Same tools, different box – but will the outcome be the same for Mark Hughes?


2011/12 Campaign (17th in Premier League)

Queen’s Park Rangers were far from convincing in the Premier League last season. Neil Warnock, having achieved his seventh promotion of his career – his third to the top-flight of English football, failed to create a united front at the club with the mass of signings following promotion hindering any momentum the club had built up during their raucous promotion-winning campaign in the Championship. The signings of players in the ilk of Joey Barton and Shaun Wright-Phillips didn’t help his cause either: come January, Warnock’s days were numbered and over the space of three days club chairman Tony Fernandes, who had bought the majority share in the club at the beginning of the season, had fired his man and hired a new one – Mark Hughes.

During Otto Rehhagel’s memorable reign as the manager of Greece, guiding them to the final of Euro 2004 and beating the hosts Portugal, he said this: “I want to make one philosophical statement, please write it down: man needs nothing more than other people.” Mark Hughes certainly utilises his “other people” and when he arrived at Loftus Road, he was soon followed by familiar faces: Nedum Onuoha and Bobby Zamora. Hughes had managed the two at Manchester City & Fulham respectively: their signings was Hughes quickly establishing a presence on the pitch, in the form of trusted players familiar with Hughes’ style, as well as off of it. Arguably, it paid off. Whilst their was no change in QPR’s position from when Hughes replaced Warnock to when the season finished – 17th – it is more than likely that QPR would’ve continued to helplessly spiral if Warnock was not sacked.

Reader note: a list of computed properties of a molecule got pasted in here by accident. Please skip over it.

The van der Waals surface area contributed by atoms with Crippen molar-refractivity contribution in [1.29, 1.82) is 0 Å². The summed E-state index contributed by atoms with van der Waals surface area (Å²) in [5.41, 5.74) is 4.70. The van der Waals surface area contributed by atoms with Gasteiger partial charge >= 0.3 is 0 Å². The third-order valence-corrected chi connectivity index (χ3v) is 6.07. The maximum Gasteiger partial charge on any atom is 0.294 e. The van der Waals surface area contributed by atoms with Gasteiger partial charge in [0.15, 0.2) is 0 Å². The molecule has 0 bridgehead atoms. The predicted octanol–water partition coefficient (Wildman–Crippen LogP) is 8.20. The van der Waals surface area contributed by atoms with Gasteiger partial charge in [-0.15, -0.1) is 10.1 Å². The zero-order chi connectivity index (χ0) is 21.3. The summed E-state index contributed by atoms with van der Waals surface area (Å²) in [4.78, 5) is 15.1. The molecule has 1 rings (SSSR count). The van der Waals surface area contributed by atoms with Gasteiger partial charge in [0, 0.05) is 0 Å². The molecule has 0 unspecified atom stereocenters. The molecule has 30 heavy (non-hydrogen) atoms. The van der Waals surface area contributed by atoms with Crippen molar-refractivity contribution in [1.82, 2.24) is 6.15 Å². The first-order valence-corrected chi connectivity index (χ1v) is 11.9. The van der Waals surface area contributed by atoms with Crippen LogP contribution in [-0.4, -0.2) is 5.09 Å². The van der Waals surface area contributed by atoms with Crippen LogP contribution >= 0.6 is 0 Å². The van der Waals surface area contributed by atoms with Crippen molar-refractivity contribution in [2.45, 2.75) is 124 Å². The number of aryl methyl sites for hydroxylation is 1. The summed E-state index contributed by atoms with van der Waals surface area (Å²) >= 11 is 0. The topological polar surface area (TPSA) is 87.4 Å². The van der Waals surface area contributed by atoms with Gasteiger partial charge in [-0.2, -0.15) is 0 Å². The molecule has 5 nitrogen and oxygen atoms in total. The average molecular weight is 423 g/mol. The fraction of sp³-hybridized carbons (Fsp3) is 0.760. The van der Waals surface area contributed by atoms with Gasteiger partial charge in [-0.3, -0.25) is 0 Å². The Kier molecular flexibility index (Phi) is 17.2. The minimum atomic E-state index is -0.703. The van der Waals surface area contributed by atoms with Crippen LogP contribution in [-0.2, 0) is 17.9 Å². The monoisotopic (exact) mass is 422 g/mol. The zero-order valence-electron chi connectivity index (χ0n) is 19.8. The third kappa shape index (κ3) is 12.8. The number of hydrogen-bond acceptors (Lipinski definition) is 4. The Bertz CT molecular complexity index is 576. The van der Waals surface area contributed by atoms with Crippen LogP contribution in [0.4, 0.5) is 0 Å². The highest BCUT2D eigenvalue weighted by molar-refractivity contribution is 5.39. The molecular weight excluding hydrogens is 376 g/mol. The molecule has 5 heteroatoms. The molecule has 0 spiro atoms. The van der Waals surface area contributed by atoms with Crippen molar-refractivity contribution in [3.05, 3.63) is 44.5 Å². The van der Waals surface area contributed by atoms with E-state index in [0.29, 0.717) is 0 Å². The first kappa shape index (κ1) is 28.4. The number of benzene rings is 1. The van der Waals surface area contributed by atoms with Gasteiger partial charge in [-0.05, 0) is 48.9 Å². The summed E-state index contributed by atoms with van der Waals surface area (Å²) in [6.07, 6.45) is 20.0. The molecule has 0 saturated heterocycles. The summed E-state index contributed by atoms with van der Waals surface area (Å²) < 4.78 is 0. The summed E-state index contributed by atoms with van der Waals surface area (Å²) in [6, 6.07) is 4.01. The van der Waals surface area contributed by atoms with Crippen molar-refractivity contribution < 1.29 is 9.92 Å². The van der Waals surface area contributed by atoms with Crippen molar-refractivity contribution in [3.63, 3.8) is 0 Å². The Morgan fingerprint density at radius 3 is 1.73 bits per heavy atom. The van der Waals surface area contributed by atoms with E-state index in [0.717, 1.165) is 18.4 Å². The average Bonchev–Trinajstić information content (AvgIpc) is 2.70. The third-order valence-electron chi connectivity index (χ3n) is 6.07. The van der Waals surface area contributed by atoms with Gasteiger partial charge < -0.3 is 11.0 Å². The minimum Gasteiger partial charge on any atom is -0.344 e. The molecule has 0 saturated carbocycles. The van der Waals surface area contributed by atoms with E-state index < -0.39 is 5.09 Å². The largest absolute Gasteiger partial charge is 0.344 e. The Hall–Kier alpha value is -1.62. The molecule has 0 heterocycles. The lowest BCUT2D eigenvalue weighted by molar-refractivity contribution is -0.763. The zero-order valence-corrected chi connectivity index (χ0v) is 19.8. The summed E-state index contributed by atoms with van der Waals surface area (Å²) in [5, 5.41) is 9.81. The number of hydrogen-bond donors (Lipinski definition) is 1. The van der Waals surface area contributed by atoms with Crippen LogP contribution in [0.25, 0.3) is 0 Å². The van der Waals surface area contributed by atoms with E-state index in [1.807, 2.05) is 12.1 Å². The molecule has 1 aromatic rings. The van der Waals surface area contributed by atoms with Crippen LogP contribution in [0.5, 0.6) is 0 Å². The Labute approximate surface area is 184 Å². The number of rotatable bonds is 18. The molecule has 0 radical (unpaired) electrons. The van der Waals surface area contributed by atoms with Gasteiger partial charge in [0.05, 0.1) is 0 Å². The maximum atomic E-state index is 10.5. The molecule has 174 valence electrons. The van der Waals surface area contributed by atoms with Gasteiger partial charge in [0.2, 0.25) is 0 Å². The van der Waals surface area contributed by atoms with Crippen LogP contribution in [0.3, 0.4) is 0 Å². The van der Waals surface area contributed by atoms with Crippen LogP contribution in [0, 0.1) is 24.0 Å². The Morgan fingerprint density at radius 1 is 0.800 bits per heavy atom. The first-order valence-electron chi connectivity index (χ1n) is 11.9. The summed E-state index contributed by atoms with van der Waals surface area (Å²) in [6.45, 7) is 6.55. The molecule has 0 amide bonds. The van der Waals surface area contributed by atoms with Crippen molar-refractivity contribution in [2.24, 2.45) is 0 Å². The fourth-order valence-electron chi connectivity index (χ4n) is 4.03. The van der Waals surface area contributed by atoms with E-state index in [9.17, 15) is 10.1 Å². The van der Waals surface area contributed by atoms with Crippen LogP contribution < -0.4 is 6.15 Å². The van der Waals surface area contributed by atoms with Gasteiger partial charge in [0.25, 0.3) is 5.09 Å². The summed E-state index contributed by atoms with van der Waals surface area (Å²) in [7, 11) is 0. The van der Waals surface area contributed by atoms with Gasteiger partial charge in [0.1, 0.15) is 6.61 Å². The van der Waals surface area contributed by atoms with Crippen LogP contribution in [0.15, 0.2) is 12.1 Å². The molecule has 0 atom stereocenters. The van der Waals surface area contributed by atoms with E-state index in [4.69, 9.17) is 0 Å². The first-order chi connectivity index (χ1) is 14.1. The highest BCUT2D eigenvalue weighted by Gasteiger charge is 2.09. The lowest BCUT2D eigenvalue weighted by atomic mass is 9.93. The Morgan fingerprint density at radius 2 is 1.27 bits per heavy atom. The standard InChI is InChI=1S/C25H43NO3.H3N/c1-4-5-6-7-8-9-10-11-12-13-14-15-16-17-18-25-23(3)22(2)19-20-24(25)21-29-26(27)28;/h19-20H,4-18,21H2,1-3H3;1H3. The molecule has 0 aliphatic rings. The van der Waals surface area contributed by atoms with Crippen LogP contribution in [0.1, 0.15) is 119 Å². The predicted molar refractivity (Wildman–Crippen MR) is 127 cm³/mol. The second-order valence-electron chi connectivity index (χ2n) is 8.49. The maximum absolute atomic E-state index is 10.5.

If their was a notable difference between the two managerial performances it was the cohesion of the players’ performances: under Warnock it would often seem that individuals were playing football under the identity of a team, whilst under Hughes that identity grew and cohesion developed. Adel Taarabt under Warnock was the favourite child that could misbehave – and did – and still play: Hughes happily dropped him for a few games for the greater good – it led to the Moroccan improving in the tail end of the season.

Still, QPR survived by the skin of their teeth. They had the worst away record in the league and conceded, on average, after just 26 minutes on the road. Yet, Blackburn, Bolton and Wolves all did worse and unfortunately for Hughes’ old mentor, even a last minute defeat on the final day of the season couldn’t drag QPR down.


Mark Hughes has used preseason to do what he does best: buy, give or take a few, the same players, or same type of player, using the same criterion. Since the season ended, QPR have made seven signings. Perhaps of more note, volume-wise, they have released 12 players – 2 of which played 35 games between them in QPR’s leaky defence – and have sold another two: last season’s #1 Paddy Kenny and their top-scorer Heidar Helguson. It’s a full-on transition, happening very quickly. Even last season’s captain Joey Barton has spent preseason elsewhere, namely Fleetwood Town on loan.

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Budding Football journalist who blogs at daily as well as writing here for ThisisFutbol and on the England fan's page. Outside of writing is more football. I work at Southampton F.C and I manage a men's football team on Saturdays.